# Are there any flaws in this two way cryptographic function?

I created a simple two way cryptographic function which allows you to encrypt a message and decrypt it with the same key. Here's how it works.

1. Split the message into an array of 32-bit (or something else, depending on your key's length) segments
2. Generate a random 32-bit number and xor all segments with it, and append it to the start of the array. (This is done to prevent an attacker recognizing that the same message or certain parts of it have been sent twice)
3. Xor all segments with a hash of the key and the index of the segment. The index is included to prevent an attacker finding patterns inside the message where there are 0s or some other known data.

My questions are:

• Does there already exist a similar two-way function?
• Are there any flaws in it, and if so, what can be done to correct them?

Please explain in simple terms, I'm not a cryptography expert.

• See security.stackexchange.com/questions/18197/… and schneier.com/crypto-gram-9810.html#cipherdesign -- anyone can make a cipher that they themselves can't break; the hard part is making a cipher that nobody can break.
– Mark
Dec 2 '14 at 2:55
• As soon as I read, "I created a..." I found I could answer "yes" to your question about flaws. As DTK says in an answer, keep learning. As Bob Brown says, never bet your money, or your credit card numbers, on a home-brew cipher unless you have a Ph.D. in math and ten years' experience at the NSA. Dec 2 '14 at 3:18
• Yes, it's insecure. The formula for ciphertext segment i can be rewritten as (something which is the same for block i of ALL messages using key K) xor (a particular component of the ciphertext) xor (plaintext segment i) (from there, you can get message_1 xor message_2 for any two messages sharing a key, which is a serious compromise). Dec 2 '14 at 4:02

Does there already exist a similar two-way function?

Yes. They are called block cipher and come with different mode of operation. The block cipher is a function that encrypt the data for 1 particular block. In your case, it would be your hash function that use the {key, index} pair to create an encrypted message that you then XOR with the original message. The mode of operation is how you chain them. In your case, the mode of operation that is the most similar to what you describe is CTR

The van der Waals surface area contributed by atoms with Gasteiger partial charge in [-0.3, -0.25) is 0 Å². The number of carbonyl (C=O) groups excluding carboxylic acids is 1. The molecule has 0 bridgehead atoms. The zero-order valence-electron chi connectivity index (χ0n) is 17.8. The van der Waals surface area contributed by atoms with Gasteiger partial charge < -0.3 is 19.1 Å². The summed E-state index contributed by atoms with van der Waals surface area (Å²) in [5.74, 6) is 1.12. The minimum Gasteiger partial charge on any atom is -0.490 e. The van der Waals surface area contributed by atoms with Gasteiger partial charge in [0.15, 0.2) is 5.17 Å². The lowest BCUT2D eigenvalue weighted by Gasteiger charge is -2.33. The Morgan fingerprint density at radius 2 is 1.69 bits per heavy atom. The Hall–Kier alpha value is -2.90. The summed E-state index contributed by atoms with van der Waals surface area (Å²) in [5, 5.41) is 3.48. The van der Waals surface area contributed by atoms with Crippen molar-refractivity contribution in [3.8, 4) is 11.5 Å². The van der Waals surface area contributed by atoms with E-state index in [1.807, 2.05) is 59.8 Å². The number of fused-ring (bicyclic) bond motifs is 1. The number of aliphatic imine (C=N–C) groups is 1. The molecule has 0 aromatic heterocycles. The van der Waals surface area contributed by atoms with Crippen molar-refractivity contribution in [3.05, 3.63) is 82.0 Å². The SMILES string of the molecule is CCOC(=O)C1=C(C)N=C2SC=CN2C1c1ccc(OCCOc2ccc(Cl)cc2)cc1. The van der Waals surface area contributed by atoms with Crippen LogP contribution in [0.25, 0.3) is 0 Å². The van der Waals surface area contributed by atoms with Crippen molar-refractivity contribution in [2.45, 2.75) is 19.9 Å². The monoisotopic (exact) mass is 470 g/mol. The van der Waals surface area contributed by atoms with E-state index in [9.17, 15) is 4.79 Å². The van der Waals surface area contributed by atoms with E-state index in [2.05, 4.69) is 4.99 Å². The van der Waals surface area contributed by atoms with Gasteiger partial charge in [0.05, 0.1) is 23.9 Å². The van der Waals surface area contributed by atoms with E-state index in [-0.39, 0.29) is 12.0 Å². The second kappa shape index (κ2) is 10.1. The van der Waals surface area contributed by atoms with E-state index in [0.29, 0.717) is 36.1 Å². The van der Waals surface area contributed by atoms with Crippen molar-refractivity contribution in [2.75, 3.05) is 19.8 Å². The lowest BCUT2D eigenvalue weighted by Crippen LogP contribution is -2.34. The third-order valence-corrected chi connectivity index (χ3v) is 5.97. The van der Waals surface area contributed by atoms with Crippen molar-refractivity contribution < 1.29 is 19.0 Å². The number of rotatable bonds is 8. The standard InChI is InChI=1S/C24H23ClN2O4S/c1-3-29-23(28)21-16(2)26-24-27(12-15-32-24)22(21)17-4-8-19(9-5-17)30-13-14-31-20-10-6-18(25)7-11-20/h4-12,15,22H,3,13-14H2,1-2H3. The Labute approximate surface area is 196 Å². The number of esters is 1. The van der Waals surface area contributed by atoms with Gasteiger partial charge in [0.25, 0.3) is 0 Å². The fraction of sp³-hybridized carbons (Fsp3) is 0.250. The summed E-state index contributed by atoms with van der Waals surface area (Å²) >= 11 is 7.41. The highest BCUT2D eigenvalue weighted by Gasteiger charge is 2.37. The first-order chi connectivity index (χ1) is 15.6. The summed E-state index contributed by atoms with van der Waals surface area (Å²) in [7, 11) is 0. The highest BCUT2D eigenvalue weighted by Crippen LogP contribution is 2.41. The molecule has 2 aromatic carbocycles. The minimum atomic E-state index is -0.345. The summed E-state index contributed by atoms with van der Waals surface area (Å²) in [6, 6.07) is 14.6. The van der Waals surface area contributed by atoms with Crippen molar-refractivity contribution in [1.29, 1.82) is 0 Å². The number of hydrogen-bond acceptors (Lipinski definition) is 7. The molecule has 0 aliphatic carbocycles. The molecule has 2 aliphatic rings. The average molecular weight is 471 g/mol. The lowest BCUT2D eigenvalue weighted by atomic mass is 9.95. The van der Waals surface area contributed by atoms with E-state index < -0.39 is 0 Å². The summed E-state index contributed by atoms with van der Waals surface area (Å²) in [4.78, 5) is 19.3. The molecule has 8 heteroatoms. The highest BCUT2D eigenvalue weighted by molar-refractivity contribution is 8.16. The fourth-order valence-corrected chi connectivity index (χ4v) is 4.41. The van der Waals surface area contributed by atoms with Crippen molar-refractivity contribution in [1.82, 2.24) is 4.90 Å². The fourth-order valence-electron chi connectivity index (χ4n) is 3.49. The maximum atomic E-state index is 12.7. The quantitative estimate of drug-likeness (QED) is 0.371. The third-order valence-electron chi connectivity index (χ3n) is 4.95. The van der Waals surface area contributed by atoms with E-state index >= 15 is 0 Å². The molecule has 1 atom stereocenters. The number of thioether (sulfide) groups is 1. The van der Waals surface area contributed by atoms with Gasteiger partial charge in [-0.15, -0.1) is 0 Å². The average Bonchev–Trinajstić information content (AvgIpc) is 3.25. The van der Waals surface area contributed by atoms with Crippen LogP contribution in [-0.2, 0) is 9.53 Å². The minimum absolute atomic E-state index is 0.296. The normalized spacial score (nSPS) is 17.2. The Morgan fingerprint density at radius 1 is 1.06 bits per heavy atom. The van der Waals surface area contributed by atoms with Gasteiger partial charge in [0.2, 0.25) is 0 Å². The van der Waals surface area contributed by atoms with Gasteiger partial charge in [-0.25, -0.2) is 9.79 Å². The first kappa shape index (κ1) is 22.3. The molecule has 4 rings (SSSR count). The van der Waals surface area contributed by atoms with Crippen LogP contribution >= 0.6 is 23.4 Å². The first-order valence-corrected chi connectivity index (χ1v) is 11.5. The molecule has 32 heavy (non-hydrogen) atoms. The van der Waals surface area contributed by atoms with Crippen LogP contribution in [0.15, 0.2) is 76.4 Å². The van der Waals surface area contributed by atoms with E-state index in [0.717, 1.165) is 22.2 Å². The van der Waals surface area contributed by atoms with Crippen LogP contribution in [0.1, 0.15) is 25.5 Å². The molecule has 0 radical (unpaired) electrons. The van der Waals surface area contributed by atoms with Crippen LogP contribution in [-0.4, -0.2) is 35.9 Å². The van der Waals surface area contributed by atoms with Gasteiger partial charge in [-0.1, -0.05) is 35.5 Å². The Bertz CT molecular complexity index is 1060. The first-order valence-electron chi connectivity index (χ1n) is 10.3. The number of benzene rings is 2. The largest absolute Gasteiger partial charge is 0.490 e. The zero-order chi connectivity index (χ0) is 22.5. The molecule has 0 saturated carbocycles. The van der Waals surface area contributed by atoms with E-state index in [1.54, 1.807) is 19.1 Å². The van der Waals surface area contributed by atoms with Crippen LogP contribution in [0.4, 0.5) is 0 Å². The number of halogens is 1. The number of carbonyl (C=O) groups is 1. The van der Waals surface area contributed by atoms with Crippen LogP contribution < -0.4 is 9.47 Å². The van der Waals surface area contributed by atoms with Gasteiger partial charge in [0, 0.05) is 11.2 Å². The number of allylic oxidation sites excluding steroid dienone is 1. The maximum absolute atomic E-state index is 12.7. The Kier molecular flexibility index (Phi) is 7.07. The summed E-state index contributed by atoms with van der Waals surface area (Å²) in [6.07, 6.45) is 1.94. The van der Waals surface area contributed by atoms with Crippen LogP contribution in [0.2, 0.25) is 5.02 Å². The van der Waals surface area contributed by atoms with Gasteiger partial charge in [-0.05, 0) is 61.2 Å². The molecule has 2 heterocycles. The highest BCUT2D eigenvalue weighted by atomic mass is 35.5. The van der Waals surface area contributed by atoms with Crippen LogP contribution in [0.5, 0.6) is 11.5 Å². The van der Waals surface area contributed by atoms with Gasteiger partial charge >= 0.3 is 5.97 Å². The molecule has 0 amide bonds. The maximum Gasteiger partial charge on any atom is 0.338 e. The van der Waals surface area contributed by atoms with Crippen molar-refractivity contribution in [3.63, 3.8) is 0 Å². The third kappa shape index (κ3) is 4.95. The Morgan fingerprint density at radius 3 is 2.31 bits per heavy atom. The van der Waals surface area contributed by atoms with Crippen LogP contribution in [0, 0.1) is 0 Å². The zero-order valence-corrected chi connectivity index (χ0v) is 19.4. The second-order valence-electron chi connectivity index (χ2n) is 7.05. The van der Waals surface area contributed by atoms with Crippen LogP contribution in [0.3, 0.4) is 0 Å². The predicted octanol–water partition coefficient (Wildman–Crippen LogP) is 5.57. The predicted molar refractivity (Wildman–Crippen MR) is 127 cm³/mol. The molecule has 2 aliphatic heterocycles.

Are there any flaws in it, and if so, what can be done to correct them?

There are a lot of flaws

1. Always adding the same random number to 1 character (or a group of character) doesn't help you. Check Frequency Analysis
2. The hash of the key + index is always the same as long as the key doesn't change. This is the most critical flaw in your algorithm.

Xn = Hash(key + index-n)
R1 = random number of first message
R2 = random number of second message
Y1n = Xn XOR R1
Y2n = Xn XOR R2
Z = R1 XOR R2

If I send you a first message and you give me the encrypted answer, I can then compute every values `Y1n`.

Then, if you send me only the encrypted version of a second message, I can easily find the value `Z` by using XOR on the first 2 elements of your messages

Then `Y2n XOR Z = Y1n` and I know your second message even if you only sent me the encrypted version.

Your biggest problem is the mode of operation. I suggest you start by that. Then, your block cipher might have flaws on it's own.

Doing this exercise can be good for learning, but never use your own in any system.

Read Shannon's 1949 work. Understand diffusion and confusion. Then understand that you do not understand enough *YET* about set theory, probability and linear maths to know that you don't have enough background to design or implement an enciphering algorithm. Read Dunning-Kruger effect while you are at it, but please keep learning, so that some day you will know enough to design a secret system.

As others have stated thats a block cipher.

Its ok to experiment with your own ideas and techniques. It can be fun!

Just don't put your experiments into production. Other people that are way smarter than you or I can probably defeat your protection.

Go check out modes of operation for block ciphers, identify the mode most closely related to yours, and their should be a list of weaknesses associated with that mode.